Nutrition to Optimize, Understand, and Restore Insulin Sensitivity in HIV for Oklahoma (NOURISH OK)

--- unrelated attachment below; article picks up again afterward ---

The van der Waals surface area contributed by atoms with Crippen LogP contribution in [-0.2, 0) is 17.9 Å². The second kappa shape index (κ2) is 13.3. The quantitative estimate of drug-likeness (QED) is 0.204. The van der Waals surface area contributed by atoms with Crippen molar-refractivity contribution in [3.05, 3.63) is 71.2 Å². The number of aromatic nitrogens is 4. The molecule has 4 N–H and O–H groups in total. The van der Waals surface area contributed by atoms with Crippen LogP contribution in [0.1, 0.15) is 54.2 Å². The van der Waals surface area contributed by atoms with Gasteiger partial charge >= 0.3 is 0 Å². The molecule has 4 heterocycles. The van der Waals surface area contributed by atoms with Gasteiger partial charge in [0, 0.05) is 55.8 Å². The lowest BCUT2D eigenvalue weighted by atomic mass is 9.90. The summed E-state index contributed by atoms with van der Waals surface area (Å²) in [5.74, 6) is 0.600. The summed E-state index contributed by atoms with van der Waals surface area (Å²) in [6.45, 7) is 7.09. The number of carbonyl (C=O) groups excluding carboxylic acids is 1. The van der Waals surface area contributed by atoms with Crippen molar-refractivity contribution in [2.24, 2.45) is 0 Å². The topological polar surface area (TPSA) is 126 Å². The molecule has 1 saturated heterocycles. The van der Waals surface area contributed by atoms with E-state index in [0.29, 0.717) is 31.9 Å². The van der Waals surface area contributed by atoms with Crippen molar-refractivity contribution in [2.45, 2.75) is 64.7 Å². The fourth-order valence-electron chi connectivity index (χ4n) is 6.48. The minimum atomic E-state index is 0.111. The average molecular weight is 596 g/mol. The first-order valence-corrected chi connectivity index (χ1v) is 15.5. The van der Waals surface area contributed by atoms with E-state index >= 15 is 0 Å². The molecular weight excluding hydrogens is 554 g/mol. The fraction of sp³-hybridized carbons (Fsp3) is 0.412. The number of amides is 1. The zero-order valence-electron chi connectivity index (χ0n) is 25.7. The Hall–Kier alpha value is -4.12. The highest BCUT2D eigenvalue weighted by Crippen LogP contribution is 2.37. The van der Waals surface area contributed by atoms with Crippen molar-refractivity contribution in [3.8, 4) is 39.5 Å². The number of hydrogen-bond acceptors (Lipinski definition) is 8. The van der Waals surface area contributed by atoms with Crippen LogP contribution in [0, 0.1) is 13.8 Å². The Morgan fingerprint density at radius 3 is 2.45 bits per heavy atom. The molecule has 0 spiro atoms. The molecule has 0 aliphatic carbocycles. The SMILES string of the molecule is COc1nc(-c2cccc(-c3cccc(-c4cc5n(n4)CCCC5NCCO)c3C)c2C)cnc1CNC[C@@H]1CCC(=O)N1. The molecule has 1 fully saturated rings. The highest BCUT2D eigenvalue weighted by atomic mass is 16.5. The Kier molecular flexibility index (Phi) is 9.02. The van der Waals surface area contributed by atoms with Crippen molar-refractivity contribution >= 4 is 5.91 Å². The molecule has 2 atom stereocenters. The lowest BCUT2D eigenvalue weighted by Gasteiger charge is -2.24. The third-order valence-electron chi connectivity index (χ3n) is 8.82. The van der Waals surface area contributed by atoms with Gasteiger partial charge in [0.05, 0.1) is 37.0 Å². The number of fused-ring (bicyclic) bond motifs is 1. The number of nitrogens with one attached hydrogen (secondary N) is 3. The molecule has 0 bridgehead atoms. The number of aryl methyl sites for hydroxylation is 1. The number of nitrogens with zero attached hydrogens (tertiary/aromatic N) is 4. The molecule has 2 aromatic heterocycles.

Project Summary / Abstract The Nutrition to Optimize, Understand, and Restore Insulin Sensitivity in HIV for Oklahoma (NOURISH-OK) Study uses a cross-cutting research design that is widely-applicable to the prevention and treatment of many chronic co-morbidities in HIV disease. It uses a community-based participatory orientation to maximize inclusion of minorities and other underrepresented populations, which also ensures study findings will be relevant, actionable, and yield the greatest potential for reducing health disparities. Broadly, NOURISH-OK will elucidate nutritional and non-nutritional behavioral risk pathways linking food insecurity to insulin resistance among low- income people living with HIV. Its primary focus will be rigorous evaluation and manipulation of dietary intake as an influential pathway, which is complemented by secondary investigation of additional biological pathways, including chronic inflammation and microbiome. The study will be conducted in Oklahoma, and include HIV- positive individuals living in urban and rural communities. It is comprised of three aims. First, the research team will test and refine a conceptual integrated framework of food insecurity and insulin resistance to identify significant structural, social, behavioral, and biological pathways as candidate intervention points. This aim will be accomplished using a cross-sectional survey (n=500) and a one-month observational sub-study from the main study sample (n=100) to collect intensive measures of dietary intake and gut microbiome samples. Data analysis will adjust for measurement error in dietary intake using replicate recalls from the sub-study. Structural equation modeling will be used to test the study?s overall conceptual multi-level framework of food insecurity and insulin resistance. Second, the research team will then adapt a home-delivered grocery and cooking self-care NOURISH-OK intervention to address key nutrition disparities and other health risk behaviors identified as significant path contributors to insulin resistance among people living with HIV. This adaptation will be informed by findings from the first aim, and further refined and finalized through a series of interviews and focus groups with people living with HIV who are food insecure (n=56 qualitative study subjects). Third, the research team will implement the 12-week NOURISH-OK intervention and assess it for feasibility, acceptability, and preliminary impact using a randomized wait-list control design (n=270). This study will use a simple randomized wait-list control trial design with stratification by geography (urban/rural) and further stratification in the urban group by low and very low food security status. Primary study outcomes include insulin resistance, along with multiple secondary outcomes that are also strongly relevant to the mission of NIDDK. These secondary outcomes include dietary intake and nutritional status, chronic inflammation, health risk behaviors, including tobacco use, physical inactivity, and inadequate sleep, and microbiome composition changes.